4. Adopt budget models found in states with surpluses such as Texas. This would include legislator limits on talking to parties while legislation is pending.
5. Adopt an energy policy mirrored after other nation and state policies that produce growth and revenue. Offer a relatively deregulated view of fracking in exchange for massive treasury infusions gained by becoming a fossil fuel super state that dwarfs Saudi Arabia. Fracking makes that more than possible if a federal policy could usurp local enviro radicals. Moreover, the policy could boost US GDP growth rates above 4% which would almost instantly destroy the deficit.
Essentially a federal policy of drill baby drill. Realize that all of the current boom is limited to private lands. Opening federal holdings would be the death knell of OPEC and the beginning of a more than ONE TRILLION DOLLAR annual industry in the United States.
6. Creative federalism. Look at Republican states and derive federal policies that mirror their legislative and fiscal policies. Spin out block grants of entrenched federal programs to the states.
America is growing increasingly conservative.
Then when anyone complained about the fedgov being too big or intrusive he could have dismissed it as the ranting of paranoids.
However he went out of his way to point out the the fedgov is not only way too involved in everything but that they can be used to make life unpleasant if King Poutypants decides to stamp his wittle foots and throw a tantrum.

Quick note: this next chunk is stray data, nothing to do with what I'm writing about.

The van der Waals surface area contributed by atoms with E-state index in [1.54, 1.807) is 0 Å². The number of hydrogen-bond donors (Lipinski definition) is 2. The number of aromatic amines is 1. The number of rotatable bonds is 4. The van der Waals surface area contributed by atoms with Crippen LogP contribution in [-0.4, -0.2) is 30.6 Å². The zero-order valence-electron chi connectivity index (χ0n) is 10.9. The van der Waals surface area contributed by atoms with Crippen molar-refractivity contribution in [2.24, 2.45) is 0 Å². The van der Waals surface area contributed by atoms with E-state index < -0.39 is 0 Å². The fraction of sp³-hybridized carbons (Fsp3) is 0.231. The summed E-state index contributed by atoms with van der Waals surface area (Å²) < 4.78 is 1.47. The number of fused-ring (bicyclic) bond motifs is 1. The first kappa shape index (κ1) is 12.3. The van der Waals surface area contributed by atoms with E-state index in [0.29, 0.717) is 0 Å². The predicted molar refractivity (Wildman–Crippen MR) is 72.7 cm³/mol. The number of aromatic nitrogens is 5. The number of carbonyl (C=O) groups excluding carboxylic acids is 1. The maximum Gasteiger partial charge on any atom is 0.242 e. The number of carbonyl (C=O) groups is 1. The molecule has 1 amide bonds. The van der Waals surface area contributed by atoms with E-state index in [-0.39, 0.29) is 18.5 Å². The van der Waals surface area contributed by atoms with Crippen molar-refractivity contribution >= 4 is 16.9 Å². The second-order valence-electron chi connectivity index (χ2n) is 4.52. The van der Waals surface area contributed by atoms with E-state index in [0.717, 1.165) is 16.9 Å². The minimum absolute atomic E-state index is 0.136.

I like a lot of those ideas. I also believe that we’d make headway advocating de-federalization of drug programs returning to the pre 1971 war on drugs model. We don’t have to get into the legalization argument but can be supporting an approach I think a majority of Americans could embrace. I think this could be done also with many social programs starting with many smaller ones. Empower states and empower people. When the federal government shuts down you shouldn’t have your state parks shutting down. Why not de-federalize those? We have to think the way the average person thinks. Too often GOP targets ideas to the wonks. We need to appeal to basic instincts of individualism.
I believe America is becoming increasingly skeptical of big government but the GOP is failing to tap into it. I do believe America is more conservative than is represented by elections due to the media filters and academic bias scaring people away from conservative self-id. There have been several studies showing that peer pressure plays huge roll in suppressing natural conservative tendencies.
I think you are correct about drugs— unfortunately. There is massive public support for legalization.
I think it is bad but probably would not hurt the nation as much as continued democratic rule.
I also think small scale but vivid ideas like the parks would probably work well.
I would also add a notion that federal subsidies have to be paid back. That could be done experimentally to an entire range of federal activities.
WHO WROTE THAT FREAKIN HEADLINE?
It should read:
A record level of Americans believe that their government is too powerful.